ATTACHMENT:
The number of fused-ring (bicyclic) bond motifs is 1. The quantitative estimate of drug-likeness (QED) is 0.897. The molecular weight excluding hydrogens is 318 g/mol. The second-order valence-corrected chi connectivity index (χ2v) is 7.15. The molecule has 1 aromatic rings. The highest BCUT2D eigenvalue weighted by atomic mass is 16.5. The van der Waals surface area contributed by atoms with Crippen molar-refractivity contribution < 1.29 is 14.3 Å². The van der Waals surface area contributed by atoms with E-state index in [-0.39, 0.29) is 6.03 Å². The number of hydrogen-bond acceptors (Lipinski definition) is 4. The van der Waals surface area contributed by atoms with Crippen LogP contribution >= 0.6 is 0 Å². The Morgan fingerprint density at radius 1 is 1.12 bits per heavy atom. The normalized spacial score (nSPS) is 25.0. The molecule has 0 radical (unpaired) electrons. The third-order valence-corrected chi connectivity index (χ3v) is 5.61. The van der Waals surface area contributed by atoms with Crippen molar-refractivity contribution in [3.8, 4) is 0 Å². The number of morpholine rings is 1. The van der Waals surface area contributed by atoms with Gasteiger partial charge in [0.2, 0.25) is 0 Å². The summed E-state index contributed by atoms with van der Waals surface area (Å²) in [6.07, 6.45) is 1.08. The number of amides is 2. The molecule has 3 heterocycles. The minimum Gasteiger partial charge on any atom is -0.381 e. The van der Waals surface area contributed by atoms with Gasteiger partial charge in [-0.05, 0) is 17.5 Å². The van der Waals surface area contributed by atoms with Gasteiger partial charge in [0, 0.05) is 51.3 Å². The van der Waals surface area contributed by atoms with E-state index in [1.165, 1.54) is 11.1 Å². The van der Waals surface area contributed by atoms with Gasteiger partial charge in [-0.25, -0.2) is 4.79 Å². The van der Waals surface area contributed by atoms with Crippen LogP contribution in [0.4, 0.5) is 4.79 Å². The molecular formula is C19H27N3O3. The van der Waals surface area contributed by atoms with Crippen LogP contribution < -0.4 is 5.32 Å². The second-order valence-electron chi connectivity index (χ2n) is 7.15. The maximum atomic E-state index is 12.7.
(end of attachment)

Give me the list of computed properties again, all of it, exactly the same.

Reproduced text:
The number of fused-ring (bicyclic) bond motifs is 1. The quantitative estimate of drug-likeness (QED) is 0.897. The molecular weight excluding hydrogens is 318 g/mol. The second-order valence-corrected chi connectivity index (χ2v) is 7.15. The molecule has 1 aromatic rings. The highest BCUT2D eigenvalue weighted by atomic mass is 16.5. The van der Waals surface area contributed by atoms with Crippen molar-refractivity contribution < 1.29 is 14.3 Å². The van der Waals surface area contributed by atoms with E-state index in [-0.39, 0.29) is 6.03 Å². The number of hydrogen-bond acceptors (Lipinski definition) is 4. The van der Waals surface area contributed by atoms with Crippen LogP contribution >= 0.6 is 0 Å². The Morgan fingerprint density at radius 1 is 1.12 bits per heavy atom. The normalized spacial score (nSPS) is 25.0. The molecule has 0 radical (unpaired) electrons. The third-order valence-corrected chi connectivity index (χ3v) is 5.61. The van der Waals surface area contributed by atoms with Crippen molar-refractivity contribution in [3.8, 4) is 0 Å². The number of morpholine rings is 1. The van der Waals surface area contributed by atoms with Gasteiger partial charge in [0.2, 0.25) is 0 Å². The summed E-state index contributed by atoms with van der Waals surface area (Å²) in [6.07, 6.45) is 1.08. The number of amides is 2. The molecule has 3 heterocycles. The minimum Gasteiger partial charge on any atom is -0.381 e. The van der Waals surface area contributed by atoms with Gasteiger partial charge in [-0.05, 0) is 17.5 Å². The van der Waals surface area contributed by atoms with Gasteiger partial charge in [0, 0.05) is 51.3 Å². The van der Waals surface area contributed by atoms with E-state index in [1.165, 1.54) is 11.1 Å². The van der Waals surface area contributed by atoms with Gasteiger partial charge in [-0.25, -0.2) is 4.79 Å². The van der Waals surface area contributed by atoms with Crippen LogP contribution in [0.4, 0.5) is 4.79 Å². The molecular formula is C19H27N3O3. The van der Waals surface area contributed by atoms with Crippen LogP contribution < -0.4 is 5.32 Å². The second-order valence-electron chi connectivity index (χ2n) is 7.15. The maximum atomic E-state index is 12.7.